Educational equality

Investment in education is an investment in the future and in order for our world to improve, it is imperative that education should be a right and not a privilege. It is important that we break the harsh restrictions, specifically for students of color, from attending schools outside of their districts and pursuing higher education. At the same time, we can make, expand, and promote programs within our schools and communities.

With disproportionate ratios of counselors to students, it is important to incorporate college access resource centers and programs within schools. We must appreciate and cherish our teachers by paying them better for affordable housing so that they can continue to educate and empower the youth.

We could go to our school boards to make small community changes and make bigger impacts, not only in our community, but globally.

Our lives are so often defined by our education – in order to create a more equal we need a more equal educational system.


We must hold curiosity and respect for cultural differences and remember that where you were born is not what defines you. It is who you choose to be. We must honor the credibility of the oppressed and we must reject the collective because opposition from the oppression is our obsession. We must hold ourselves and others accountable for our past and our future. We must redefine our imagination, to imagine taking back our lands, our wealth, and our humanness. And first and foremost we must stop making humans aliens to our unalienable rights.

Identity, ancestry and poetry

The intersectionality of identity and ancestry and how it affects and shows up in our arts and education:

“Until the lions have their own historians, the history of the hunt will always glorify the hunter.” – Chinua Achebe

It is a privilege to know your ancestry. To know where your family comes from is to know where you come from. To not know where you come from is to not know who you are. Lost identity makes you vulnerable to systems of oppression. Lost identity manifests into internalized oppression that becomes present in our bodies and in our manners of expression. Oppressive narratives fill the void of self-representation. Stigmas swallow your self-image. We are being denied ourselves in the lack of representation in schools that only show the oppressors in their glory. To know your history is to be undeniable. We will not be denied anymore.

Commitment to action

We are committed to the mobilization of youth advocates and activists internationally through continuous community building, days of social action, and global initiatives. We believe that hope, resilience, and community must be the core of our mobilization. Our updates and progress shall be published in the multiple languages represented by our global delegation. This delegation stands together as a network of knowledge and resources – economically, emotionally, and spiritually. Our commitment to service and justice must be evident through action and progress and not solely through conversations read on paper. The borders imposed upon our nations will not limit our scope of our action. These issues are international and must be handled as such.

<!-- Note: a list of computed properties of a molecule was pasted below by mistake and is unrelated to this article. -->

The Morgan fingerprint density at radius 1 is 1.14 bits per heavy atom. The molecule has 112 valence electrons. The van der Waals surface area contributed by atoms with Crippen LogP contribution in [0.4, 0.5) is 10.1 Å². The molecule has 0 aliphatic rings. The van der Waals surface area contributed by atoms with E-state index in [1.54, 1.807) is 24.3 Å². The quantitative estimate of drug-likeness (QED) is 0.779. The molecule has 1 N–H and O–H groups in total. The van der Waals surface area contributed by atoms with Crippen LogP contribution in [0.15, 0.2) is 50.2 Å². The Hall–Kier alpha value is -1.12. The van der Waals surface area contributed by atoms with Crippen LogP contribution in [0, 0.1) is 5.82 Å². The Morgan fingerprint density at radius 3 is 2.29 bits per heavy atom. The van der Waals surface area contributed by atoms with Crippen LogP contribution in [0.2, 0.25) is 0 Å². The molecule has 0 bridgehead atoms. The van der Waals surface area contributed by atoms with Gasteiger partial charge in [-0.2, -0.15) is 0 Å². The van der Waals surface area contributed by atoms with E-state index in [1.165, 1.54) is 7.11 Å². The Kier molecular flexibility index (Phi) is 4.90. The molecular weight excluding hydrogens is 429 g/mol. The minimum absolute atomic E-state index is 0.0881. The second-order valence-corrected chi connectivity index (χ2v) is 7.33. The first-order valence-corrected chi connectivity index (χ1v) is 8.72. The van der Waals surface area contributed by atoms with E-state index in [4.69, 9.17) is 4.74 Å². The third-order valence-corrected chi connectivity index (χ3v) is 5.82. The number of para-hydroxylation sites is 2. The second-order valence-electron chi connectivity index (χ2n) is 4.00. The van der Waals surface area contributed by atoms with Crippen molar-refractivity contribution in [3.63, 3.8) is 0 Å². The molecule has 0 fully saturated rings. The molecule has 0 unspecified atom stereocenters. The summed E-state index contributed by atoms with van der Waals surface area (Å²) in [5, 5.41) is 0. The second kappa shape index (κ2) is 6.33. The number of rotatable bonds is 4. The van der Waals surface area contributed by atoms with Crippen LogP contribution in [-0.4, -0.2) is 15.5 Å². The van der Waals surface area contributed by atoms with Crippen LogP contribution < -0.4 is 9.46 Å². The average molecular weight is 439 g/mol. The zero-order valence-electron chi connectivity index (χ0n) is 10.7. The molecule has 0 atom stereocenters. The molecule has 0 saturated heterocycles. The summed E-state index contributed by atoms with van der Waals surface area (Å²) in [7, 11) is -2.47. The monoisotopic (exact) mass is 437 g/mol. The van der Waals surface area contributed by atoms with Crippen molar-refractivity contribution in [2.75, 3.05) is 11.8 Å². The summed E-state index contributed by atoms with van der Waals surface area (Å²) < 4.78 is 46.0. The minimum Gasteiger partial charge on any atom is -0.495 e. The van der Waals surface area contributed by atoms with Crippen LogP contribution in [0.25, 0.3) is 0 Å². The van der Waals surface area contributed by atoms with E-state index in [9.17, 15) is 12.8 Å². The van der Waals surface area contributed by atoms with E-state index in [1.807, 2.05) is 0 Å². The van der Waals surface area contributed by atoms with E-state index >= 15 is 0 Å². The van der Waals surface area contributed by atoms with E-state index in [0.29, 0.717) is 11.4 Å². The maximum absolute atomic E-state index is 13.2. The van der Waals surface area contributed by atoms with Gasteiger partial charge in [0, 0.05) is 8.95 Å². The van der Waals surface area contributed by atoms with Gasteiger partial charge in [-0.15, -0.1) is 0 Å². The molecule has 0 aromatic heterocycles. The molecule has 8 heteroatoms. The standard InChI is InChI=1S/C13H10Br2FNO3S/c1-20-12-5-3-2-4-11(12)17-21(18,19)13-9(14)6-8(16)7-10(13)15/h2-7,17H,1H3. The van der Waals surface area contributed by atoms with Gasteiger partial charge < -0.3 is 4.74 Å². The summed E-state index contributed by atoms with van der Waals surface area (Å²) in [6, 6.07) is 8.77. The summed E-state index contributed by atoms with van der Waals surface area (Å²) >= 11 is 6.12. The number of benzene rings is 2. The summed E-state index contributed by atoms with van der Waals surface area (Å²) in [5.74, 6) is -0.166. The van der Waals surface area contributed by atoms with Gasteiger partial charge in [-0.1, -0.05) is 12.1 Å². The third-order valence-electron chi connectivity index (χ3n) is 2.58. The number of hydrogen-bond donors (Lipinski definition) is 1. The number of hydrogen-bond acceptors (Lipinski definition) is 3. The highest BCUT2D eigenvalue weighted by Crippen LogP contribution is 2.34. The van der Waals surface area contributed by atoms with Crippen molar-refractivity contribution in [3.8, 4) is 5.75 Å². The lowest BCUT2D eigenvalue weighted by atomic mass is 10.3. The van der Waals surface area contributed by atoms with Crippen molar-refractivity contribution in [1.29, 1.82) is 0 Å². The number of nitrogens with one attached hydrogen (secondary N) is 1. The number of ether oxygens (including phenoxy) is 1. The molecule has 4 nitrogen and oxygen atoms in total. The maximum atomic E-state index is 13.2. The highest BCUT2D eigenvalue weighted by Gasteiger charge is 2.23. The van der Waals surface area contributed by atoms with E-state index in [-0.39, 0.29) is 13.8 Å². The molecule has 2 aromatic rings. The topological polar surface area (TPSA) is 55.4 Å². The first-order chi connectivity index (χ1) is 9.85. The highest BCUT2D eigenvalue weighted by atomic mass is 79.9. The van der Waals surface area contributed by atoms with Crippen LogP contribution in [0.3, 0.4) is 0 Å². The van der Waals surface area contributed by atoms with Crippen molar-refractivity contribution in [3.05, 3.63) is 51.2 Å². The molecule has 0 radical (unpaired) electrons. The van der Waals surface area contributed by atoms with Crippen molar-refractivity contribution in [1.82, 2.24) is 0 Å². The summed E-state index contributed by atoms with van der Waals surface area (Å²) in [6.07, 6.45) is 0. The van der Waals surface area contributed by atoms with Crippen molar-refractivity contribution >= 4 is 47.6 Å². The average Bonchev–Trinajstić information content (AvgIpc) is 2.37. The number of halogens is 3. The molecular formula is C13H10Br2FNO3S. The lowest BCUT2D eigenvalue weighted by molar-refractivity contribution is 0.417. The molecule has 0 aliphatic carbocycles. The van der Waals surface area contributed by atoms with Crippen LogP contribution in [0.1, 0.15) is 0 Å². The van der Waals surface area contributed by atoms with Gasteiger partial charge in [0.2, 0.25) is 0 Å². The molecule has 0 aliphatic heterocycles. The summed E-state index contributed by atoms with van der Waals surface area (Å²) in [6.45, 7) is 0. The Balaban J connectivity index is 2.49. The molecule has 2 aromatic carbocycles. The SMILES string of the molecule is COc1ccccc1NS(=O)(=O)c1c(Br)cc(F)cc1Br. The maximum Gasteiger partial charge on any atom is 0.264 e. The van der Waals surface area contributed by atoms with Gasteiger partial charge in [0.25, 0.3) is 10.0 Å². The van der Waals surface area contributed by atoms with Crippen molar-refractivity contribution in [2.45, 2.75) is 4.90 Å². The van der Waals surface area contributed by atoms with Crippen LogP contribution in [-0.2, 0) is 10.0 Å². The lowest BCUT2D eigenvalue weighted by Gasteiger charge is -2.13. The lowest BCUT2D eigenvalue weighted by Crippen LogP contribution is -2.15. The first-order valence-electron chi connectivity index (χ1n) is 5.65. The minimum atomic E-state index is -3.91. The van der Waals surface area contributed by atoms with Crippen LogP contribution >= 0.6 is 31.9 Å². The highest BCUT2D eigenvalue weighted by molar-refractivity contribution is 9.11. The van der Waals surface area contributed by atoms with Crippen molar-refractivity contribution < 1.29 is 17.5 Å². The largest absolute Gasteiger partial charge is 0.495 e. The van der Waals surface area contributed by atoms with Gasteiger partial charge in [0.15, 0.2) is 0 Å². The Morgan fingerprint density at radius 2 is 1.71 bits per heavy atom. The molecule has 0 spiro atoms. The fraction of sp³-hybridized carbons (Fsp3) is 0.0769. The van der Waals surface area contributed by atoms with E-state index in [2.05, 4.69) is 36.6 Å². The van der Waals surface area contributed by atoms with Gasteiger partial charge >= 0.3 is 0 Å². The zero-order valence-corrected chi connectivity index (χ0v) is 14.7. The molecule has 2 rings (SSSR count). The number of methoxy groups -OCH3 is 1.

The international network of youth voices

We are the platform:

Meant to amplify the stories of the International Congress of Youth Voices, forthcoming delegates, and other youth worldwide.

We are the platform:

Meant to highlight the talents and skills that are exhibited by young people motivated by activism.

We are the platform:

Meant to build a community that will maintain and monitor our strides towards making real change.

We Are The Platform. Together.

Student delegates

A’Lyric Thomas, Agnes Ugoji, Akilah Toney, Alejandro Melguizo, Alex Palacios Santos, Aliya Hall, Angel E Palencia Ramos, Anika Hussain, Aniya Jenkins-Butler, Ashla Chavez Razzano, Azaria Pittman-Carter, Beatrice Phiri, Bianca Alvarado, Bry Reed, Calvin Sears, Carlos Gomez, Chandler Browne, Cory Williams, Daphne Constantinides, Darvey To, Destiné Price, Edgar McGregor, Edna Akimana, Elizabeth Schultz-Lorentzen Holstein, Emma Lorenceau, Esperanza Rivera, Frantzy Luzincourt, Gabriela Romero, Gbari Garrett, Hafizah Khan, Hana Bezabeh, Haris Hosseini, Hennessys Ortiz, Ibrahim Dahir, Ifeoma White-Thorpe, Iman Abdul, Itumeleng Banda, Jahid Wilson Jr, Jamesha Caldwell, Jeffrey Ngo, Jeronimo Perez Flores, Judica’elle Irakoze, Julian Manyika, Kelsey Juliana, Kenan Mirou, Korik Bestrin, Leeah Michael, Legacy Thornton, Leila Mottley, Lily Huang, Lizette Navarro, Lucy Malcoun, Maeve Wilbourn, Malcolm Yearby, Mansa Kuang, Mariama Savage, Marvin Matamoros, Marwa Samimy, Massih Hutak, Monica Deleon, Natasha McCabe, Naudika Williams, Noa Gur Golan, Noemi Martinez, Noor Alnoman, Qadira Miner, Rachel Parent, Riya Kataria, Robyn Gill, Rohnny Vallarta, Ryann Morelli, Sachin Dangi, Salvador Gómez-Colón, Samuel Getachew, Sarah Sobka, Sean Farrelly, Sydney Rotigel-Finegan, Talon Washington, Tess Kelly, Vanessa Ramon-Ibarra, Vic Barrett, Vivian Pham, Yennifer Coca Izquierdo, Zadren Hill, Zainab Nasrati

*The Manifesto was first published in the Guardian on Sunday 12 August 2018